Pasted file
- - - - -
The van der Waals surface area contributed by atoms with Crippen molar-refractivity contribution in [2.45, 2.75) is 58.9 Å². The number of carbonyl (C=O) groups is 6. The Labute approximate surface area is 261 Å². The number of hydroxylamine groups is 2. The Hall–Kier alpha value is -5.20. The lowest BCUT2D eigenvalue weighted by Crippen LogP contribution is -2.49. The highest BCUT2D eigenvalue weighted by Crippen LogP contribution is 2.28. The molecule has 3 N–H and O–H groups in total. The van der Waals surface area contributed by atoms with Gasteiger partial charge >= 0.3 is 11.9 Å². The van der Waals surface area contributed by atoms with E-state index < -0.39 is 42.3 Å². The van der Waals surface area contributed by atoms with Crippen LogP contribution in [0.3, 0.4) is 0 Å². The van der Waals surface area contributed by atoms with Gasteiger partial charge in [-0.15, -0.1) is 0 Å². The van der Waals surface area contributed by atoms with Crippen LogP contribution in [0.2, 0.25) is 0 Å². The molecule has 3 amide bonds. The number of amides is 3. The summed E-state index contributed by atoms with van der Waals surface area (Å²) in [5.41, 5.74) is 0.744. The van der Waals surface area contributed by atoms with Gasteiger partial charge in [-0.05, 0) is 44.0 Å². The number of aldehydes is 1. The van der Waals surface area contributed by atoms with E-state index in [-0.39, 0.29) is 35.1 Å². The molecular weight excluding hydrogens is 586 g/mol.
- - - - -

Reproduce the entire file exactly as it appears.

The van der Waals surface area contributed by atoms with Crippen molar-refractivity contribution in [2.45, 2.75) is 58.9 Å². The number of carbonyl (C=O) groups is 6. The Labute approximate surface area is 261 Å². The number of hydroxylamine groups is 2. The Hall–Kier alpha value is -5.20. The lowest BCUT2D eigenvalue weighted by Crippen LogP contribution is -2.49. The highest BCUT2D eigenvalue weighted by Crippen LogP contribution is 2.28. The molecule has 3 N–H and O–H groups in total. The van der Waals surface area contributed by atoms with Gasteiger partial charge >= 0.3 is 11.9 Å². The van der Waals surface area contributed by atoms with E-state index < -0.39 is 42.3 Å². The van der Waals surface area contributed by atoms with Crippen LogP contribution in [0.3, 0.4) is 0 Å². The van der Waals surface area contributed by atoms with Gasteiger partial charge in [-0.15, -0.1) is 0 Å². The van der Waals surface area contributed by atoms with Crippen LogP contribution in [0.2, 0.25) is 0 Å². The molecule has 3 amide bonds. The number of amides is 3. The summed E-state index contributed by atoms with van der Waals surface area (Å²) in [5.41, 5.74) is 0.744. The van der Waals surface area contributed by atoms with Gasteiger partial charge in [-0.05, 0) is 44.0 Å². The number of aldehydes is 1. The van der Waals surface area contributed by atoms with E-state index in [-0.39, 0.29) is 35.1 Å². The molecular weight excluding hydrogens is 586 g/mol.